Your six-step guide to setting up a road safety group.
Step one - Get together
Form a committee of people who want to improve road safety. Appoint a chairperson. Recruit people with relevant skills, resources, interests and spare time. Keep your committee small – any bigger than eight and you may have trouble coordinating meetings.
Step two - Give yourself a name
Create a name for your group (e.g. the name of your area or street followed by ‘Road Safety Campaign’). Produce a logo and letterhead, with the name, phone number and email address of your main contact. A local graphic designer might be willing to create a logo for free – a black and white logo may be best as it can be photocopied. A local business may be able to print or photocopy your letterhead for free.
Step three - Involve relevant officials
It’s important to involve officials who are already working for road safety in your area with your campaign.
- your local road safety officer, responsible for educating local people about road safety (often employed by local government);
- your local safety engineer, responsible for reviewing and implementing safety measures on roads, e.g. crossing places (often employed by local government);
- your police force’s traffic officer, responsible for enforcing traffic laws;
- local councillors and other key members of local government;
- regional school governors;
- your Police and Crime Commissioner;
- the Director of Public Health in your region; and
- your local politician.
Step four - Identify road safety concerns
It is important to know the facts. Ask officials for information about the extent of deaths and injuries in your community, and any known causes. Carry out surveys on the volume and speed of traffic on your roads. You don’t need a radar gun to monitor speeds of traffic (although your police force may be able to loan you one); you can do it using two fixed points and a stop watch. Make sure you stand somewhere safe.
Identify the road safety concerns that your group thinks are important. Try to be open-minded. Your concerns may change as you talk to more people. It’s also important to keep your group focused on the issues that are most critical. Don’t get side-tracked by something that’s not life-saving.
To help identify concerns, carry out a survey of local people door-to-door or at a local event such as a school fair. Share a draft of your survey with officials and road safety professionals for comments; they could suggest useful amendments or additional questions for the finished version.
Analyse responses to your survey and reconsider your community’s road safety concerns based on these responses. Write a short report on the main concerns, which suggests best-practice solutions.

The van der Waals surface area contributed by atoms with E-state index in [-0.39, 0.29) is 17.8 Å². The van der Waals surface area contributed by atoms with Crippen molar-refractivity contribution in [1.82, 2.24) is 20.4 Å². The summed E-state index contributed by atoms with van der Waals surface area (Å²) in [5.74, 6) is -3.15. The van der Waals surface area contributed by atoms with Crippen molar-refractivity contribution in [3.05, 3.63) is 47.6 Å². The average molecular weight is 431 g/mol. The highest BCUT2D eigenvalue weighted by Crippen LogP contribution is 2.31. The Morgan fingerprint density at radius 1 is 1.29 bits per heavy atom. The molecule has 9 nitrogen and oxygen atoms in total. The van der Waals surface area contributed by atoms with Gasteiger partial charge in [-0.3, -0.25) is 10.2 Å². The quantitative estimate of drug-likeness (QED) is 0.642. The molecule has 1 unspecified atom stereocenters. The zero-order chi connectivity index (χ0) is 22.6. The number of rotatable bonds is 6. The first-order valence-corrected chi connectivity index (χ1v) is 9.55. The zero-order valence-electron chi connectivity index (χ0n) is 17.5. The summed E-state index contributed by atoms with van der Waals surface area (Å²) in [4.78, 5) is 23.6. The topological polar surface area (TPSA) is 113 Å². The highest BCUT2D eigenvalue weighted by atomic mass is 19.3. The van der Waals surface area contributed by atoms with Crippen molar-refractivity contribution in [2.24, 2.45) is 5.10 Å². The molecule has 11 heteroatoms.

Step five - Organise a public meeting
Organise a public meeting for local people and present your report to them. Invite officials to speak at this meeting and leave plenty of time for discussion afterwards too.
At the meeting, your chairperson should present a summary of the group’s main concerns and suggested potential solutions. These may include educational initiatives to persuade local people to take more care on roads; or a request that officials implement a road safety measure, such as a road sign, lower speed limit or new crossing place. Everyone could then vote on whether they agree that these are the concerns, and that the proposed solutions meet the needs of the community.
Find a free venue for your meeting, such as a school hall. Give enough notice (at least two weeks) and hold it at a reasonable time (e.g. 7pm on a week day). Advertise the meeting through shop windows, leaflet drops or in a local paper. Make sure the meeting is non-confrontational and fair, so everyone has a chance to speak and share their opinion.
Step six – Get results
It may be possible for your group to undertake some road safety initiatives straightaway, particularly initiatives that educate local people about how to take more care on roads. Safety measures that must be implemented by the relevant officials (e.g. a new crossing or a lower speed limit) will require their consideration and approval. If approval isn’t forthcoming, keep going. Achieving safe roads can take time and continued pressure.
Review through further research, the success (or failure!) of any achieved road safety initiatives. For example, have traffic speeds gone down following the introduction of more speed limit signs, or not? This information can help prove the value of your group’s work. It can also help your group decide whether anything else needs to be done.